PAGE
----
Source: http://www.businessinsider.com/supreme-court-monsanto-patent-lawsuit-2013-5

Soybean drought

The US Supreme Court ruled in favor of Monsanto Monday over an Indiana farmer accused of having pirated the genetically-modified crops developed by the agribusiness giant.

The high court was unanimous in its decision, ruling that laws limiting patents do "not permit a farmer to reproduce patented seeds through planting and harvesting without the patent holder's permission."

The crux of the argument was over "patent exhaustion" which states that, after a patented item has been sold, the purchaser has "'the right to use (or) sell' the thing as he sees fit."

But the court's 10-page opinion says patent exhaustion only applies to the actual item sold -- in this case the seed itself -- and still prevents anyone from making, using and selling copies of the item.

The ruling gave Monsanto shares a bounce after falling more than one percent in opening trade Monday. At 10:20 (1420 GMT) they were at $107.59, down 0.5 percent.

In a lawsuit filed in 2007, Monsanto had accused Vernon Hugh Bowman, a farmer, of infringing on its intellectual property rights by replanting, cultivating and selling herbicide-resistant soybean seeds it spent more than a decade developing.

The patented seed, which allows farmers to aerially spray Monsanto-made Roundup herbicide over their entire fields, was invented in 1996 and is now grown by more than 90 percent of the 275,000 US soybean farmers.

The farmer, 75, said he had respected his contract with Monsanto and purchased new Roundup Ready seeds each year for his first planting.

But he said hard times forced him to purchase a cheaper mixture of seeds from a grain elevator starting in 1999, which he used for his second planting.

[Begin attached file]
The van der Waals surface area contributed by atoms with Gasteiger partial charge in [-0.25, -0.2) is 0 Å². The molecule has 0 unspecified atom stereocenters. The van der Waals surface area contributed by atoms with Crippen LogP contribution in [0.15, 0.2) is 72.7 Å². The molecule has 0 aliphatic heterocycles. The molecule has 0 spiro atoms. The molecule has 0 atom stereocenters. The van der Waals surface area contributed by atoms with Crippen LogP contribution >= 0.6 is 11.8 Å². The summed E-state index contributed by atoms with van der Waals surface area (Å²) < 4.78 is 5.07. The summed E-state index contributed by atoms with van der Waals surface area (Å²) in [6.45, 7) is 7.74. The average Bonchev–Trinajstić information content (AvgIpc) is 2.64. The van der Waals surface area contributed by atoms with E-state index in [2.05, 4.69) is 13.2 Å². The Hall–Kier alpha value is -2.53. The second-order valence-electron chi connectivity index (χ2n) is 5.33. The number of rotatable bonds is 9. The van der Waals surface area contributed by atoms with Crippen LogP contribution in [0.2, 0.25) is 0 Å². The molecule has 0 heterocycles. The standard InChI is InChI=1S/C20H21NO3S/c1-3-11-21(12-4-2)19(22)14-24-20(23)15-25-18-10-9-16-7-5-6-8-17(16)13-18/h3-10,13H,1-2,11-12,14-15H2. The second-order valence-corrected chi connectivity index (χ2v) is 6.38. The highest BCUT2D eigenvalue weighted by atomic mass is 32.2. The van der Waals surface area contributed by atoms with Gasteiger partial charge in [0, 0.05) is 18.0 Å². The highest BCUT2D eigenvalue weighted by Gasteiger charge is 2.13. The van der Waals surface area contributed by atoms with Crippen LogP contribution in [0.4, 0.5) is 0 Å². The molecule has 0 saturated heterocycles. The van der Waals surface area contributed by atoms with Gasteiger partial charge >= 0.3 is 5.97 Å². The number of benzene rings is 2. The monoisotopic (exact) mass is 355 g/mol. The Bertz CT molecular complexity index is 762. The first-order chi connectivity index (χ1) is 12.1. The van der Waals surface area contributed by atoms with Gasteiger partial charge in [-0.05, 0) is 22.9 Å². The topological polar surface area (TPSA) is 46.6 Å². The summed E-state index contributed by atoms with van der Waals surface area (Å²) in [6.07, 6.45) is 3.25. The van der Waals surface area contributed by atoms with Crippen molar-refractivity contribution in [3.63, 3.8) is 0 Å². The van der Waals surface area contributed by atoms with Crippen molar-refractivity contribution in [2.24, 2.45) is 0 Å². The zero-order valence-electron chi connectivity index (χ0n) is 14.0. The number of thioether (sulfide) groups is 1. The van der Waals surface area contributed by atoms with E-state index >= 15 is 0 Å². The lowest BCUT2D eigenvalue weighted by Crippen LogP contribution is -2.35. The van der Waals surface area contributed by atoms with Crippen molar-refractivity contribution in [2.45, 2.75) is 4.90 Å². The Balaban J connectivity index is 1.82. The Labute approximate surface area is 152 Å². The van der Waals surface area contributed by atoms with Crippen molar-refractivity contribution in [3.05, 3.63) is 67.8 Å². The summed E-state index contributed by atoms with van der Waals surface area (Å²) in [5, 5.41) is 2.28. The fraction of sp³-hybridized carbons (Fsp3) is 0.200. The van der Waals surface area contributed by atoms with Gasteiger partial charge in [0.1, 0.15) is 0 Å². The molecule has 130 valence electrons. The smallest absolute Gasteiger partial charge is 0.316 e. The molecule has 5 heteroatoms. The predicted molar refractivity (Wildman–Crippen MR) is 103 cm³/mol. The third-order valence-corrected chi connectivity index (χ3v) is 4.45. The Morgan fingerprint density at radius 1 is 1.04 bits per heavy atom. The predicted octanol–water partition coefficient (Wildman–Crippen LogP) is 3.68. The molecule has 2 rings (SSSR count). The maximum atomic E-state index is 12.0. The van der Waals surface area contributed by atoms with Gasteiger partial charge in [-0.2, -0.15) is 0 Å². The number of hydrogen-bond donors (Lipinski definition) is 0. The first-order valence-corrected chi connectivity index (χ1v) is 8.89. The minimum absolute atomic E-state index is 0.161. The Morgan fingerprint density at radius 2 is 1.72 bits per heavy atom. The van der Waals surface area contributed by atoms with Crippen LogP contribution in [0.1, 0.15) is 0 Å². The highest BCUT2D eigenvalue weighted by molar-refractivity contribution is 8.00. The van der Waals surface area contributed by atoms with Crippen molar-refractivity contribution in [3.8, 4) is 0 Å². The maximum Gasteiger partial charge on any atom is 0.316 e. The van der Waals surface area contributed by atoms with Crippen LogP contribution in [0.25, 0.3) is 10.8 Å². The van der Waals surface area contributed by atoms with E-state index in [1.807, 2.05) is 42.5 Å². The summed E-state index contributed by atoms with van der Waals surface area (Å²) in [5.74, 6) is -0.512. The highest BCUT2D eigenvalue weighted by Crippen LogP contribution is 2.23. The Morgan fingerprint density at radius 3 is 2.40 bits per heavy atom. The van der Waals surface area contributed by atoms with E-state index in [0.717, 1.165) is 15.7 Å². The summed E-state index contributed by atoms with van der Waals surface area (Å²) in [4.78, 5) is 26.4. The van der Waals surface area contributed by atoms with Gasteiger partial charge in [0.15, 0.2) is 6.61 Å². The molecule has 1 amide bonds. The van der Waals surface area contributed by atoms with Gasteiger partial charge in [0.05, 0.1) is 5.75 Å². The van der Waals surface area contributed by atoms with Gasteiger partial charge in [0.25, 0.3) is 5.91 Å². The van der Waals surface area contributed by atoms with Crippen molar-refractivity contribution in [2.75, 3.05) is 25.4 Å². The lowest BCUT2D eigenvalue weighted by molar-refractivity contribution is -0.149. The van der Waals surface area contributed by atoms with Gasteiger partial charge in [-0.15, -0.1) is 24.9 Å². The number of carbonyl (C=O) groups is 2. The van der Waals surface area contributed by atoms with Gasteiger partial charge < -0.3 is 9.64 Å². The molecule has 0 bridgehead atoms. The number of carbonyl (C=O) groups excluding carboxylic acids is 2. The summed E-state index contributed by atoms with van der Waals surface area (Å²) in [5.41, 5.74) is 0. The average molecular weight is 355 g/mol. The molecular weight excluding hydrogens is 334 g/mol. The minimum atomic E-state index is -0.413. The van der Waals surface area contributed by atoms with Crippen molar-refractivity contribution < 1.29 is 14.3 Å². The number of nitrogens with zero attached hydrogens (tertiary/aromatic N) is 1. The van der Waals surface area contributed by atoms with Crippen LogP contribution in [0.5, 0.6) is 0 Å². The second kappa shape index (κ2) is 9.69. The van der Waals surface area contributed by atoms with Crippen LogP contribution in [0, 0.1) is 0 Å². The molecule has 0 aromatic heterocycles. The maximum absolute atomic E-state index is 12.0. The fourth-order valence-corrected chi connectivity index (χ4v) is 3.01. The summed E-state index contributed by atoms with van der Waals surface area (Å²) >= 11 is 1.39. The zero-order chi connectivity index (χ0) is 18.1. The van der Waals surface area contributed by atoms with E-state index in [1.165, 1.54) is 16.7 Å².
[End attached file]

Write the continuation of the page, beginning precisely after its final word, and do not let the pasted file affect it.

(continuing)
The mixture included Roundup Ready soybeans, which Bowman was able to isolate and replant from 2000 t! o 2007.< /p>

Copyright (2013) AFP. All rights reserved.

SEE ALSO: A Lone Indiana Soybean Farmer Is Taking On Monsanto In the Supreme Court

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Tuesday, May 7, 2013

This Power Plant Will Tap the Ocean For Endless Power

Source: http://gizmodo.com/this-power-plant-will-tap-the-ocean-for-endless-power-493207669

It's not the motion of the ocean that matters to Lockheed's Ocean Thermal Energy Conversion (OTEC) power plant, only the temperature of the water.

Lockheed Martin announced yesterday that it is partnering with Beijing-based Reignwood Group to construct a 10MW green power plant that leverages the difference bewteen sun-warmed surface water and icy water from deep below to power a planned low-carbon real estate development on Hainan Island in the South China Sea. It will be the largest commercial OTEC plant ever constructed when it's finished in 2017.

French physicist Jacques Arsene d'Arsonval first described the theoretic principals of thermal energy production in 1881, though it wasn't until 1930 that someone built an actual plant in Cuba. OTEC systems typically operate using either a closed or open loop. Closed systems, like the proposed Hainan plant, use a working fluid with a low boiling point, like ammonia, to create steam which drives a turbine (the ammonia is then recondensed using cold water pumped up from the ocean's depths, hence a closed loop). Open systems on the other hand cycle through seawater vapor as the working fluid.